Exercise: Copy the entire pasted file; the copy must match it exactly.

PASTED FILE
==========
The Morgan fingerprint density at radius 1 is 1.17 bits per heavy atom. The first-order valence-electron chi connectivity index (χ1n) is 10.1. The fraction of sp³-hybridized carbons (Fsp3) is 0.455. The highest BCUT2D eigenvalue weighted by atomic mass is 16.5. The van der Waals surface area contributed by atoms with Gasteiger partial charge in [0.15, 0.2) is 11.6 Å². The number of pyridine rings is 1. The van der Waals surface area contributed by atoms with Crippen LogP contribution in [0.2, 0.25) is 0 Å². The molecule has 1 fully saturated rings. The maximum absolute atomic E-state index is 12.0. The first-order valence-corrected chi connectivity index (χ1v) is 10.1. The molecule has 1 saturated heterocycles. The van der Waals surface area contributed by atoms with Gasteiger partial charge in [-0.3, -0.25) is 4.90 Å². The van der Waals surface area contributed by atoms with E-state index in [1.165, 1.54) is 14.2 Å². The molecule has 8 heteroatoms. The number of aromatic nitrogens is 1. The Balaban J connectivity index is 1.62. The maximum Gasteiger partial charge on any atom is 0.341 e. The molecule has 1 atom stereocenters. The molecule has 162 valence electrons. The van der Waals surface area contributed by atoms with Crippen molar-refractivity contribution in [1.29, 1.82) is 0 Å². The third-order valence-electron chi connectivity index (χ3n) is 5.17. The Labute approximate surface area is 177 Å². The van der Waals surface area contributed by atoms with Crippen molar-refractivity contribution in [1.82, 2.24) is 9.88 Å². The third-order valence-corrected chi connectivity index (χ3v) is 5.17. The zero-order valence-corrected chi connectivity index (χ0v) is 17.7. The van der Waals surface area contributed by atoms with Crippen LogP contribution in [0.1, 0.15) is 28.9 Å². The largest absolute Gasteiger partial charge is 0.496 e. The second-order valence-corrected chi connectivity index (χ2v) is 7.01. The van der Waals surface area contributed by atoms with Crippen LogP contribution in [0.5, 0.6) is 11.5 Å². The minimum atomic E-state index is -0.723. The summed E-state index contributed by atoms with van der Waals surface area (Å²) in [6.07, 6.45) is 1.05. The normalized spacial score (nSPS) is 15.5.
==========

The Morgan fingerprint density at radius 1 is 1.17 bits per heavy atom. The first-order valence-electron chi connectivity index (χ1n) is 10.1. The fraction of sp³-hybridized carbons (Fsp3) is 0.455. The highest BCUT2D eigenvalue weighted by atomic mass is 16.5. The van der Waals surface area contributed by atoms with Gasteiger partial charge in [0.15, 0.2) is 11.6 Å². The number of pyridine rings is 1. The van der Waals surface area contributed by atoms with Crippen LogP contribution in [0.2, 0.25) is 0 Å². The molecule has 1 fully saturated rings. The maximum absolute atomic E-state index is 12.0. The first-order valence-corrected chi connectivity index (χ1v) is 10.1. The molecule has 1 saturated heterocycles. The van der Waals surface area contributed by atoms with Gasteiger partial charge in [-0.3, -0.25) is 4.90 Å². The van der Waals surface area contributed by atoms with E-state index in [1.165, 1.54) is 14.2 Å². The molecule has 8 heteroatoms. The number of aromatic nitrogens is 1. The Balaban J connectivity index is 1.62. The maximum Gasteiger partial charge on any atom is 0.341 e. The molecule has 1 atom stereocenters. The molecule has 162 valence electrons. The van der Waals surface area contributed by atoms with Crippen molar-refractivity contribution in [1.29, 1.82) is 0 Å². The third-order valence-electron chi connectivity index (χ3n) is 5.17. The Labute approximate surface area is 177 Å². The van der Waals surface area contributed by atoms with Crippen molar-refractivity contribution in [1.82, 2.24) is 9.88 Å². The third-order valence-corrected chi connectivity index (χ3v) is 5.17. The zero-order valence-corrected chi connectivity index (χ0v) is 17.7. The van der Waals surface area contributed by atoms with Crippen LogP contribution in [0.1, 0.15) is 28.9 Å². The largest absolute Gasteiger partial charge is 0.496 e. The second-order valence-corrected chi connectivity index (χ2v) is 7.01. The van der Waals surface area contributed by atoms with Crippen LogP contribution in [0.5, 0.6) is 11.5 Å². The minimum atomic E-state index is -0.723. The summed E-state index contributed by atoms with van der Waals surface area (Å²) in [6.07, 6.45) is 1.05. The normalized spacial score (nSPS) is 15.5.